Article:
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Date: May 10, 2021, 08:44:42 PM


Handling Rejection In Your Job Search : Career : - Nigeria's Premier Online Forum


Handling Rejection In Your Job Search

By: Gideon |Time : August 30, 2017, 12:08:34 PM
If there is one thing that most job seekers have in common, it is the experience of rejection. And it comes in various forms. Whether it is not hearing back from recruiters after submitting a CV, or getting a rejection email or phone call after an interview, rejection results in the same feeling – one of self-doubt, deflation and anxiety over if a job offer will ever materialise.
Having had what I would consider to be my fair share of this in the time that I have searched for jobs, and having had the privilege of sitting on both ends of the interview table, there are a number of things I know now, which would have been of great benefit had I known them when I first started out in the job market.

1. Understand that rejection is part of the job search journey
Don’t take it personally. When you get that rejection email, your first thought is “there is something wrong with me”. But you’re most likely wrong. Given that several applicants often compete for the same job role, there is a possibility that although you had the right background and delivered a strong performance, someone else applied who was an even better fit for the role. As long as you constantly put your best foot forward in both your CV and your interview, it is just a question of time before the role that you are the perfect fit for comes along.

2. Seize the opportunity to improve
While you may not be to blame for not being the most qualified candidate for a particular role, with each rejection comes the opportunity to analyse what went wrong, if any. If you believe you were suitably qualified for the role, ask yourself: did your CV reflect this? Did you give your interview your best shot or are there things you think you could have done differently? Are there certain skills you didn’t have, which you can seize the opportunity to learn?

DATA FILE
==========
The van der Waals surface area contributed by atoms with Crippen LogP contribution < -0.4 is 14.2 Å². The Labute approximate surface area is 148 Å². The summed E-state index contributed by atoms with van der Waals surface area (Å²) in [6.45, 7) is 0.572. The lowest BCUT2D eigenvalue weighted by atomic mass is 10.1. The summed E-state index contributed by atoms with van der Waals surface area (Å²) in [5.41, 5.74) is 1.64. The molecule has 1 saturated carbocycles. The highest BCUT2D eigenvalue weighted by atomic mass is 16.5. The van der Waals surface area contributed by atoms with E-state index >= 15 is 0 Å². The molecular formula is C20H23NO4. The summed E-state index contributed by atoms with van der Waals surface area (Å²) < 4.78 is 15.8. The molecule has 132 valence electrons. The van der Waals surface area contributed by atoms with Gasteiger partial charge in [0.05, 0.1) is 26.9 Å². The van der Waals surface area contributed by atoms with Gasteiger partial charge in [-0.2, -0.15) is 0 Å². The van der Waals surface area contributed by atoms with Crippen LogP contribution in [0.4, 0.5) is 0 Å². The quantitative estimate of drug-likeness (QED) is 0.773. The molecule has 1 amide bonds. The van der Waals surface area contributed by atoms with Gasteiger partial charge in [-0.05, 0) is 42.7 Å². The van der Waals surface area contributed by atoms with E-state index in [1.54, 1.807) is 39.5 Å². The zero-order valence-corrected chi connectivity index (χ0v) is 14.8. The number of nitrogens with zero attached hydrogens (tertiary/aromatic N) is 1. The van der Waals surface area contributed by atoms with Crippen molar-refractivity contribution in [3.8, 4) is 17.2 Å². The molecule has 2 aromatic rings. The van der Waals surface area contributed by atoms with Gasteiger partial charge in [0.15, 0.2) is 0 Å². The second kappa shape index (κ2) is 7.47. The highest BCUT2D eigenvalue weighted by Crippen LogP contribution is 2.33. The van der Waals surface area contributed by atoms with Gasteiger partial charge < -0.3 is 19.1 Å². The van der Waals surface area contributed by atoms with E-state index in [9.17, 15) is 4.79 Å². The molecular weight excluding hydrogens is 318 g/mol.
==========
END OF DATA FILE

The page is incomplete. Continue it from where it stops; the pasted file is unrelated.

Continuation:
In some cases, employers are happy to give feedback to candidates so, if you get the chance to communicate with the recruiter, don’t be afraid to ask for feedback that they think may be helpful to you in your job search journey.

3. Move on as quickly as possible
When we get turned down for a role we realy liked, it is natural to keep thinking about what went wrong or what could have, would have or should have been. However, whilst it is okay to reflect on what could be improved upon, it is important to move on from negative thoughts as quickly as possible, and focus your energy on securing and aceing that next interview.

4. Understand that one recruiter’s perspective is not all recruiters’ perspectives
Sometimes, employers make wrong hiring decisions. Not all recruiters have the ability to exercise sound judgment. So, don’t get discouraged from making applications for similar roles to other companies if you believe that you have the right skills and competencies. Whilst you certainly should take on board any feedback provided by the recruiter, remember that this is the view of one employer based on their own unique circumstances and not the views of all employerss.

5. Stay Positive
While it’s easier said than done, staying positive after rejection is one of the best and the fastest ways to land another role. When you receive that rejection email or call, thank the recruiter gracefully and and let them know that you would be grateful if they could consider you for future opportunities that you may be suited for.
Don’t carry the baggage from your last rejection into the rest of your job search, as this could negatively impact your future performance. Rather, remember that most employed people faced one or several rejections at some point before landing their jobs and you too, will land your job soon. Focus on improving your job search and interview performance, read books to increase your knowledge and keep you motivated, find a hobby that adds value to society and can be listed on your CV, and keep improving your skills by attending courses that advance your career, many of which are available online, for free.
And remember…
Thomas Edison, who invented the light bulb, had been told by his teachers at school that he was “too stupid to learn anything”. But he didn’t let that deter him. By focusing on his goal with determination, he became a huge success. After several hundreds or thousands of trials and failures, he finally succeeded at creating the light bulb.

Re: Handling Rejection In Your Job Search

By: alagbe003 (M) |Time : August 30, 2017, 09:00:16 PM
If one can put it in mind that rejection is part of life and accept the lessons and move on as quickly as possible then one will achieve greater things than what one lost the first time.

Re: Handling Rejection In Your Job Search

By: Ramjoe (M) |Time : August 30, 2017, 11:16:53 PM
If one can put it in mind that rejection is part of life and accept the lessons and move on as quickly as possible then one will achieve greater things than what one lost the first time.

Or the first few times as the case may be.  :)

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